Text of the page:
Jesus, the Messiah, taught us to love and help other, not give in to temptation, repent for our sins, and to always have faith. His teachings will lead to our salvation and will get us into the kingdom of heaven. We can read more about Christ through Christian eBooks and Bibles but what we do know is that there was a cave where Jesus Christ was placed to rest. In the 2nd century, a temple was built over the cave and around 323 A.D. the template was converted to a church, better known as Church of the Holy Sepulchre.
While we may not know the exact dates of Jesus Christ’s birth and death, it has been estimated that he was born between 7-4B.C and died around 30-33A.D. Recently, the tomb in Church of the Holy Sepulchre was inspected more closely, revealing the tomb that lies in the construction is much older than 1000 year it was previously stated.
While the Church of the Holy Sepulchre has a long history of being in the center of destruction, the tomb was left untouched. In 1009 the Church was demolished and later rebuilt but the deep tomb that lies within it was unharmed. The church’s rebuilding is one reason why historians believed that the tomb could not be that of the Messiah’s.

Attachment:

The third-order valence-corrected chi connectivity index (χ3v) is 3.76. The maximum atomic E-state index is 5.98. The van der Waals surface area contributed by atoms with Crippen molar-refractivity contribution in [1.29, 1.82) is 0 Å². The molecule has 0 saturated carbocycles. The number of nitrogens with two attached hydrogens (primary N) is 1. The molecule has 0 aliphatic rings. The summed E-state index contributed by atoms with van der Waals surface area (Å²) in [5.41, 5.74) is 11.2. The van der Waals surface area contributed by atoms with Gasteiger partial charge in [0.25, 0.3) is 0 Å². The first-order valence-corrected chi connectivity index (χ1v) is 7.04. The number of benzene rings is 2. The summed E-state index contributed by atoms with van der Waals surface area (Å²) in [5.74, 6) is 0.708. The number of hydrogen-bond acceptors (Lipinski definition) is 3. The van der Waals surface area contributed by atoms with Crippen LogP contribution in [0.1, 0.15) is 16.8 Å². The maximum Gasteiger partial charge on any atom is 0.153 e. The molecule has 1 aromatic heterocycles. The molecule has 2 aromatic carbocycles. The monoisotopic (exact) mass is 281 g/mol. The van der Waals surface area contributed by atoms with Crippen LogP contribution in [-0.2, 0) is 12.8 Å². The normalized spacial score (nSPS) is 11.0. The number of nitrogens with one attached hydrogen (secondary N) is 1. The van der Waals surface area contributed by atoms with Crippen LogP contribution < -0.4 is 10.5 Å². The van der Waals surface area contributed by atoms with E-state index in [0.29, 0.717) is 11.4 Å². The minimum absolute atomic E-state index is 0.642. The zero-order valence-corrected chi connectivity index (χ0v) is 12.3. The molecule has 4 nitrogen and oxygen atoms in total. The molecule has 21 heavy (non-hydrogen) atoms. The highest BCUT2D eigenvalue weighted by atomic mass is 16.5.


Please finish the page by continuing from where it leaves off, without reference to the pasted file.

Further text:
In 326 A.D. the Romans discovered the tomb that was in the Church of the Holy Sepulchre in Jerusalem. They protected the tomb with a marble slab to mark and embellish the spot where Jesus Christ was before his resurrection. Yet, this marble slab was tested and dated to be around 1000 years old. On October 26th, 2016, the Edicule shrine which surrounds the tomb underwent major restoration. The team from the National Technical University of Athens was the one doing the restorations. When the marble slab that covered the tomb was moved, another older and broken piece of marble was found over the original limestone burial tomb. The broken marble is what’s now believed to be the marble the Romans placed. This marble slab was most likely damaged in 1009 and another slab was placed over it during the 11th century reconstruction.
After a year of reconstruction, in November of 2017, the tomb of Christ was revealed to the public. Centuries of conflicting evidence and theories are put to rest. We now have the right data that concludes that the Church of the Holy Sepulchre in Jerusalem is the resting place of Jesus Christ, the Messiah.